Children, Adolescents and parents need to be educated regarding potential hazards of consuming energy drinks


After Fast Food, Energy Drinks may become another Public Health problem

Children, Adolescents and parents need to
be educated regarding potential hazards
of consuming energy drinks

Some of the known adverse events include increase in heart rate
& blood pressure, adverse affect on arterial stiffness, Myocardial
infarction, overweight and obesity, increase in the risk for
diabetes, cardio-metabolic diseases, hypokalemia, renal
impairment & dental erosions

Increasing use of energy drinks by children, adolescents in the Asian countries are likely to emerge as another public health problem. First they were addicted to the Fast Food and now energy drink producers are attracting the youth who are not aware of their adverse effects. In a comprehensive Review published in the current issue of Pakistan Journal of Medical Sciences ( entitled “ Energy Drinks: Getting Wings but at what Health Cost” Nahla Khamis Ibrahim and Rahila Iftikhar from Saudi Arabia have highlighted the potential hazards associated with the consumption of energy drinks. They have supplemented their observations with numerous international scientific studies conducted in different countries of the world which have referred to these potential adverse effects. They have suggested that children, adolescents and parents need to be educated regarding the adverse effects of Energy Drinks.

Some of the known adverse events related to the consumption of Energy Drinks include increase in the Heart Rate and Blood Pressure, adverse effects on arterial stiffness, myocardial infarction, overweight and obesity, increase in the risk of diabetes and cardio metabolic diseases, hypokalemia, renal impairment and dental erosions. They have concluded that Energy Drinks & its ingredients are potentially dangerous to many aspects of health. Measures should be taken to improve awareness among adolescents and their parents regarding the potential hazards of energy drinks. Furthermore, the sale of energy drinks on college and university campuses and to adolescents below 16 years should be prohibited.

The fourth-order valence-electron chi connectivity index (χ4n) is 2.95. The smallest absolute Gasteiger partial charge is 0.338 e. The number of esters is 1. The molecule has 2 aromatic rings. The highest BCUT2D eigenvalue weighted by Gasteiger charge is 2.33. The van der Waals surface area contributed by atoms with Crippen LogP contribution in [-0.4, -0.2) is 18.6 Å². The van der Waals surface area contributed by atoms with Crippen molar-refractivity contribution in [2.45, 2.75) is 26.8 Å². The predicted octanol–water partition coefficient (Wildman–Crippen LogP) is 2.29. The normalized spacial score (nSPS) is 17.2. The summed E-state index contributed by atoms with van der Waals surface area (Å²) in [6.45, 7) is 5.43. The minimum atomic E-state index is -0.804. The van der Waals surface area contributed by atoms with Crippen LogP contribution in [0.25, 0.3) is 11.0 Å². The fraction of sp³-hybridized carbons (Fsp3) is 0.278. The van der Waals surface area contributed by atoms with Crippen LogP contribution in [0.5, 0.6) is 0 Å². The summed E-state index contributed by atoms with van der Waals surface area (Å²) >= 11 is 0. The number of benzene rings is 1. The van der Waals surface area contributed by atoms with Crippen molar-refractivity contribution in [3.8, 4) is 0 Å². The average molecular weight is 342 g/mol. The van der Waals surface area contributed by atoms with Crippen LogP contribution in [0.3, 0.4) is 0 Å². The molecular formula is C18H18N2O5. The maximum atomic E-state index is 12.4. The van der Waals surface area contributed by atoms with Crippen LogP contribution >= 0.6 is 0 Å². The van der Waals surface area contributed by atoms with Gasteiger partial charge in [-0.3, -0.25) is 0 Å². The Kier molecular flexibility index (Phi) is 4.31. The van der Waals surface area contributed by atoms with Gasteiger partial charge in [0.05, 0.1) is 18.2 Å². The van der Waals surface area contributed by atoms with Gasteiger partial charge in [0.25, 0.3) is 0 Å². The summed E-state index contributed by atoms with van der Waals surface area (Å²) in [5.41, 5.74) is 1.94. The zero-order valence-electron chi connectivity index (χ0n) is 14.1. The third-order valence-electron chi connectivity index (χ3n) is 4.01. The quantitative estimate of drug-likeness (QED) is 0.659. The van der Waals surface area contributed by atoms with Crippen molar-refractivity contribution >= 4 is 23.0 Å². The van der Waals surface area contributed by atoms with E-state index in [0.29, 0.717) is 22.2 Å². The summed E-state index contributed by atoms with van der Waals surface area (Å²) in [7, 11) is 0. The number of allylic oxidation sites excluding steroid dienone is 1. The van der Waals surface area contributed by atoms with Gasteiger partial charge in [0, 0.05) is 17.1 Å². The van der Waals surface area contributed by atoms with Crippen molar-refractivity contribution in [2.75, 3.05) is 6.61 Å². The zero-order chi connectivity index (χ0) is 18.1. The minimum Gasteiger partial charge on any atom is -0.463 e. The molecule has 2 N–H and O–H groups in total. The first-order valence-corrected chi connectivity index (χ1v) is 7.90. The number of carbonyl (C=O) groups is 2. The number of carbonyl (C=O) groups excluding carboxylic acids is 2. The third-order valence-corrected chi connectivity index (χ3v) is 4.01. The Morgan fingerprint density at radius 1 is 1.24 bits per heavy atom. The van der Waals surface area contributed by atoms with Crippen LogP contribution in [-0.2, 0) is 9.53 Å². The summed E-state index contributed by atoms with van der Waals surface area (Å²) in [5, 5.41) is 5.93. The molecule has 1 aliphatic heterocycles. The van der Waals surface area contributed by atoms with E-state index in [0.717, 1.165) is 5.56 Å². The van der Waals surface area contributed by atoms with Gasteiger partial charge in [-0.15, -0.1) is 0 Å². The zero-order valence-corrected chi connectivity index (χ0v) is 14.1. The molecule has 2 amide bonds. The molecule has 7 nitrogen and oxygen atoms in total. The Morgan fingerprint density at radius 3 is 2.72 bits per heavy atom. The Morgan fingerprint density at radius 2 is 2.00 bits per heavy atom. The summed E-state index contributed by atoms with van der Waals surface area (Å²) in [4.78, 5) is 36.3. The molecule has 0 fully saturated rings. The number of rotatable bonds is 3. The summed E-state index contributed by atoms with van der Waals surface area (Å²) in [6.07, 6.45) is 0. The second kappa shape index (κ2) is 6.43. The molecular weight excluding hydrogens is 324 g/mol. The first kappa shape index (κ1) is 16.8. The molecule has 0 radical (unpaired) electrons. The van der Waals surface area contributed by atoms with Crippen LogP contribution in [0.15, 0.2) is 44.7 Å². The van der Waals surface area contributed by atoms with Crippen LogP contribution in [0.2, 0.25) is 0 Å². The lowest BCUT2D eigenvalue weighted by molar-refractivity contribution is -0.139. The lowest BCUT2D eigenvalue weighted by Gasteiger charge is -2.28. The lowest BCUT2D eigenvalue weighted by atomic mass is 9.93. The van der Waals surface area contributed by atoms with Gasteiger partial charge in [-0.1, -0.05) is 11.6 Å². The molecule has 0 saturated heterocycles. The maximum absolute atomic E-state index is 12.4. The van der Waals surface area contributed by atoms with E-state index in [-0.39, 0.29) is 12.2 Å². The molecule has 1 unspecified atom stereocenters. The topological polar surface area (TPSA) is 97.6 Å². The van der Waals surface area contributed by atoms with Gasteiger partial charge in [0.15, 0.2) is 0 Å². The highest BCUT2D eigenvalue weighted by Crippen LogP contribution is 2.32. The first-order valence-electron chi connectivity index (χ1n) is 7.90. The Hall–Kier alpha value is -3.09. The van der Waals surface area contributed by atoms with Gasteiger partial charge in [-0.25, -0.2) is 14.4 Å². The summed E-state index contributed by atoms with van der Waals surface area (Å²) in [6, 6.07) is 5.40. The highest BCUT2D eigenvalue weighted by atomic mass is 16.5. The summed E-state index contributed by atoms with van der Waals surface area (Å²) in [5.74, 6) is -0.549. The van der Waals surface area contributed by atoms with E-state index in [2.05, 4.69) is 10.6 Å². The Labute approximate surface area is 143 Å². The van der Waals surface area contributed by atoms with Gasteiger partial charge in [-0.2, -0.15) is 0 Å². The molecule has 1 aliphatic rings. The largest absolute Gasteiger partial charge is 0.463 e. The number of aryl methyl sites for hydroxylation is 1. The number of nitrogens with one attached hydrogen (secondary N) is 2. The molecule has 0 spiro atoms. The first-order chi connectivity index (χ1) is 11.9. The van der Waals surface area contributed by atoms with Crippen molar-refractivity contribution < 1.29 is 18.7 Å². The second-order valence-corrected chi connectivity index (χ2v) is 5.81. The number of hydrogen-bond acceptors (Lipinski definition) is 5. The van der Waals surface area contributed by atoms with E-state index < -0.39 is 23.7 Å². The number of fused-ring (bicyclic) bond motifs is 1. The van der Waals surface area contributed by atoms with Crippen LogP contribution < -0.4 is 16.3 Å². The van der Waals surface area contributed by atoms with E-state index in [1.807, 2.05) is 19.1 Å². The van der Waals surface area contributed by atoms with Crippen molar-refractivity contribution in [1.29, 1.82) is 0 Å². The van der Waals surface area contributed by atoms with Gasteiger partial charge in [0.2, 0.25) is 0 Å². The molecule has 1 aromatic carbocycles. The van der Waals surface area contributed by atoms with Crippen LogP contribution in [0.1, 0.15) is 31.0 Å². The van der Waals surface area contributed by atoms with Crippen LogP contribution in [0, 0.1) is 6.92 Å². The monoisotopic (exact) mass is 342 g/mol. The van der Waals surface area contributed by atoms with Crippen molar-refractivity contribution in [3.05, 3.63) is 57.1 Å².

They have further stated that “The consumption of energy drinks has seen a substantial increase during the past few decades, especially in the Western and Asian countries. Although manufacturers of energy drinks claim that these beverages are beneficial in that they can boost energy, physical performance, and improve cognitive performance, there is insufficient scientific evidence to support these claims. The known and unknown pharmacology of the constituents of energy drinks, supplemented with reports of toxicity, raise concern for the potentially severe adverse events linked with energy drink use”.

It may be mentioned here that Energy drinks’ are fortified beverages with added dietary supplements which are different from soft drinks. They contain higher levels of caffeine in addition to sugars and other dietary supplements. Producers of energy drinks claim that these beverages contain natural ingredients that increase energy, attention, and improve sports performance and concentration time; however, health professionals are concerned about the adverse effects associated with these products.

It will be interesting to note that the first energy drink was introduced in Austria in 1987 while it was launched in the United States in 1997. Later over two hundred new brands of energy drinks were launched between 2006 and 2007. The Energy Drinks are reported to be available in over 140 countries, and half of the consumers of these drinks consist of children, adolescents and young adults. People are advised that energy drinks should not be used to substitute water in between meals.

According to reports some of the ingredients in these energy drinks can also increase anxiety and tension. More recent findings have demonstrated a significant association between energy drinks and dental erosion. Some of the reports also suggest that energy drinks can precipitate first-onset seizure and contribute to stroke but, there is insufficient evidence to support these findings. Healthcare professional are advised that at the clinical level, they should inquire about the misuse of energy drinks at every clinical encounter, mainly with adolescents. A history of energy drink consumption should be comprehensive covering the amount of cans consumed, volume, duration, type of energy drink consumed, and drink-mixing habits. Medical counseling and education may be useful, the authors conclude. This article has been published in Pakistan Journal of Medical Sciences Vol. 30 No.6. November-December 2014 published ahead of print. Full abstract is also published in this issue. For details click at:

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